Sharing with Samba

Recently, we threatened to discuss Samba, the open source freeware implementation of the Server Message Block protocol. Well, it was no idle threat. Here we go . . .

Samba is a remarkable piece of engineering. It provides directory tree browsing and sharing; disk, file and printer sharing; Windows Internet Name Service (WINS) resolution; and Windows domain client authentication. It runs under Linux, Unix, VMS and Mac OS X.

What is interesting is that where high performance is necessary, Samba under Unix (which is known to be a very stable and robust pairing) has been benchmarked to outperform Windows Server 2000 on identical hardware by a factor of 2 to 1. It also requires no client licenses and is well-documented. In short, Samba is an awesome service tool for heterogeneous networks.

First, what is Server Message Block (SMB)? To answer this we need to go back to 1984 when IBM released the Network Basic Input/Output System (NetBIOS) as the protocol for low-level file access across IBM PC or Token Ring networks. We'll skip over a chunk of history here and jump to 1987 when the IETF published RFC 1001 and 1002, which defined NetBIOS over TCP/User Datagram Protocol (UDP) transport, otherwise called NBT. NBT defines the naming, datagram service and session service.

All of the preceding discussion of NetBIOS is important because that is the transport for the exchange of SMB requests and responses. The SMB protocol was created by IBM in 1985 for LAN Manager and essentially split out the file access mechanism from the lower-level services NetBIOS.

And there's isn't just one version of SMB (of course) - the protocol is covered by multiple standards. The versions that interest us most are NT LAN Manager 0.12 and the Common Internet File System (which Windows 2000 and XP use). Interestingly, all versions of SMB are backward-compatible, and a single network can support any mix of versions simultaneously.

SMB servers are computers that provide access to resources - disk storage, files and printers - that can be shared with SMB clients. And at any given time a machine can be a server, a client or both simultaneously.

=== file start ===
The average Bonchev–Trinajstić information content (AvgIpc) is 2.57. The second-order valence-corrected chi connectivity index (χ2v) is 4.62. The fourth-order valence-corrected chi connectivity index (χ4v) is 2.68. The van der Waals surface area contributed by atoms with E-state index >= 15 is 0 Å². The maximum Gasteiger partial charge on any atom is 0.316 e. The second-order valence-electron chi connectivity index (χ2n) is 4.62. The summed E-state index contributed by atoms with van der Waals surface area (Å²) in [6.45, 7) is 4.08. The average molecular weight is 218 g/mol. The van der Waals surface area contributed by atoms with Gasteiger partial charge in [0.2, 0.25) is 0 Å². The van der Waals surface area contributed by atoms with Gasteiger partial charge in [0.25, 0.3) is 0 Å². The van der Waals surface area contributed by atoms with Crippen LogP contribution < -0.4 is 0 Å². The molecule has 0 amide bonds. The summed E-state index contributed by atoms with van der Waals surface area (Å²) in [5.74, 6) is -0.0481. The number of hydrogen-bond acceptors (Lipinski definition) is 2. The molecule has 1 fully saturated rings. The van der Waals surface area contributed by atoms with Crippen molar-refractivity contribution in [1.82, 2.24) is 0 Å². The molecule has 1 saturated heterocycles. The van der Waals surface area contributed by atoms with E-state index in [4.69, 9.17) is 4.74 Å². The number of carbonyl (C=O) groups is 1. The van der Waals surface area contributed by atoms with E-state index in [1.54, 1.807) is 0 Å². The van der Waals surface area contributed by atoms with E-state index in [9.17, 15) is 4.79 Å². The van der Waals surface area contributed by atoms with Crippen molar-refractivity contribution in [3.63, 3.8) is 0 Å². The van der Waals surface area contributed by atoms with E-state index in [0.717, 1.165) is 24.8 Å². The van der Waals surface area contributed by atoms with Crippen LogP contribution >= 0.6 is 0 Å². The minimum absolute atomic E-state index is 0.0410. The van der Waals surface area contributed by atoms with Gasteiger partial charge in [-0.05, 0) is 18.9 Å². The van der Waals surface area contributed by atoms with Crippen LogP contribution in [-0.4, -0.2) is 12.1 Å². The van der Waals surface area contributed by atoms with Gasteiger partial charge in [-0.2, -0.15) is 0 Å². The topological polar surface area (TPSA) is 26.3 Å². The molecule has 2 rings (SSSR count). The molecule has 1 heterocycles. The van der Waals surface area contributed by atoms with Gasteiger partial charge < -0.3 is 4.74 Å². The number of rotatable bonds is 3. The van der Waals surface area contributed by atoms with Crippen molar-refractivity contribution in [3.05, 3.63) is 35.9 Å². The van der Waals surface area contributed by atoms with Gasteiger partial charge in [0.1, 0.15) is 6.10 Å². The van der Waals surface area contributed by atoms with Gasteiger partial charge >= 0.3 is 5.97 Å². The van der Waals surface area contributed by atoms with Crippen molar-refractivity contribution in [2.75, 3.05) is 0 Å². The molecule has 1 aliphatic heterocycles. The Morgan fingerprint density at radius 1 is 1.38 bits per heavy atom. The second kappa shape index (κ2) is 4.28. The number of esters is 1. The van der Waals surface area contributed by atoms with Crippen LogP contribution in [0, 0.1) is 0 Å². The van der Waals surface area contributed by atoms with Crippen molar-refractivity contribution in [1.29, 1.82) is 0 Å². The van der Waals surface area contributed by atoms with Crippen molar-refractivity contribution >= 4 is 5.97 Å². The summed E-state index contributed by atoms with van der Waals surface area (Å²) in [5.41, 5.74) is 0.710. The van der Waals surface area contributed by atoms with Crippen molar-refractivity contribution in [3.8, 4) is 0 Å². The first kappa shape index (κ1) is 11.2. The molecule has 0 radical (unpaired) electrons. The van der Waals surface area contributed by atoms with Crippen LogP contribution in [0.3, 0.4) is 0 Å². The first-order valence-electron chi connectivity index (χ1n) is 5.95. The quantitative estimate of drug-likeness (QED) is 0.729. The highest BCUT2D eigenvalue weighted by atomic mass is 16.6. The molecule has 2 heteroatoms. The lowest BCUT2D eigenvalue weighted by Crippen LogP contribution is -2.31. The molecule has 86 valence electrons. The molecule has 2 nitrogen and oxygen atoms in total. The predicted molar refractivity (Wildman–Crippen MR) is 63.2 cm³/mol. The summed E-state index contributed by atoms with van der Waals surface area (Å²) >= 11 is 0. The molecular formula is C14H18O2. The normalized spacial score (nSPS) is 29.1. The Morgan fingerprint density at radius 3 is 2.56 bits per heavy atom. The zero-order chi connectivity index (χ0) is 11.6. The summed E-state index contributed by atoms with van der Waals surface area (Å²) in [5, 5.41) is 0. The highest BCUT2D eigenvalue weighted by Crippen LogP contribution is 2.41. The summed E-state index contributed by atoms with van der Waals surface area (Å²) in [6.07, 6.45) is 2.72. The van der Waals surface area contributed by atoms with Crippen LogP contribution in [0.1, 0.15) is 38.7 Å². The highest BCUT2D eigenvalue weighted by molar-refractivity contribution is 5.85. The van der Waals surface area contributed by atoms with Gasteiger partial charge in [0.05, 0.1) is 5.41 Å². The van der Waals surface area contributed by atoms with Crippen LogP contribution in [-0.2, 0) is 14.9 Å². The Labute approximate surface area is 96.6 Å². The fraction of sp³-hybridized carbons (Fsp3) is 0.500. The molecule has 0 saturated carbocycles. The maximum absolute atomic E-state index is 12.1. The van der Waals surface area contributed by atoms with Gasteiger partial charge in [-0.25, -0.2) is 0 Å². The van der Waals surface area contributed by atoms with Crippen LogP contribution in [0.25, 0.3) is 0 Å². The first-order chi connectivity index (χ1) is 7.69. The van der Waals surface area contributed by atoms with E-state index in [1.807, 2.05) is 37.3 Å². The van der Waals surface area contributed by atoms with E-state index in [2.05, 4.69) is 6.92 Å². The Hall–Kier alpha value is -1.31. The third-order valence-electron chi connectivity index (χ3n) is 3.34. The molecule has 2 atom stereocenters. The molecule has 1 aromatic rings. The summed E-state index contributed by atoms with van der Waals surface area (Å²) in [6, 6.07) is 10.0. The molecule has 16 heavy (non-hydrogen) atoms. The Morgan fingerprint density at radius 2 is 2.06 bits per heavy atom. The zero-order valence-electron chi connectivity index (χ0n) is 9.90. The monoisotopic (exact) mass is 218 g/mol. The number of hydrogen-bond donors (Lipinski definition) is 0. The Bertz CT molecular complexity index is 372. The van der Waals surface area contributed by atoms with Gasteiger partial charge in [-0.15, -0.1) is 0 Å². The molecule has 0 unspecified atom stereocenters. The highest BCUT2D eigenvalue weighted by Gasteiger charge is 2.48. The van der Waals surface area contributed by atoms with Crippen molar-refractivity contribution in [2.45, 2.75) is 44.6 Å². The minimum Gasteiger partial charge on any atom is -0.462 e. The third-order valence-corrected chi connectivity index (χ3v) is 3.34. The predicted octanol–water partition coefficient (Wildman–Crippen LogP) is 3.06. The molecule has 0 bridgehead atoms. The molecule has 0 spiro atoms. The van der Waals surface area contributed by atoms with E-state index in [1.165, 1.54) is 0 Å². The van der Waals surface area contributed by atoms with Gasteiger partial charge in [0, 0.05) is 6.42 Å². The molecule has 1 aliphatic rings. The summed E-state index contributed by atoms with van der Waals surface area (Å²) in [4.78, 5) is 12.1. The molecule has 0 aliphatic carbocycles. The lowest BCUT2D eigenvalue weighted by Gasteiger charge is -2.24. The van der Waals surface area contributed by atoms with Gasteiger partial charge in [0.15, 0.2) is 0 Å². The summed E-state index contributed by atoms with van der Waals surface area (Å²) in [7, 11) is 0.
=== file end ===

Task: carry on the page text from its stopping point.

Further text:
Establishing an SMB connection to a shared resource (usually simply called a "share") is a four-step process: First, a NetBIOS session must be negotiated and set up; next, the SMB protocol that is to be used must be negotiated; the session parameters must be set; and finally, a "tree connection" to the resource must be made.

Negotiating a NetBIOS session requires that computers first register their name, workgroup and resource type (actually each computer registers its name multiple times - one for each resource it offers). Registration can be done with a NetBIOS Name Server (a computer that acts as a central authority for NetBIOS name registration and resolution) or without (in which case each computer is responsible for reporting its IP address when it receives a broadcast request for its NetBIOS name).

In a Windows network, NetBIOS Name Service is provided by WINS if there is a Win 2000 or NT server available and configured to provide WINS. Now under Windows a WINS server can be a primary server (that is the one that is active) or a secondary server (intended to take over name serving if the primary becomes unavailable). Note that Windows WINS servers automatically synchronize their name data regularly.

While you might assume that peer-to-peer address resolution is less efficient and generates more traffic, the overhead is minimal. On the other hand, a centralized NetBIOS Name Server is more efficient. Samba can provide a primary WINS service but cannot act as a secondary WINS server or provide synchronization with secondary Windows WINS servers.

Resource types include the two resources that matter most to us: the Standard Workstation Service and the Fileserver (which also can provide print service). When a name is resolved the resource type also is returned so the requestor can determine the target machine's capabilities.

There's a lot more to say about NetBIOS operations but that's the topic of a separate column. For now, we'll leave it that a session can be established and we're ready to negotiate the SMB protocol.

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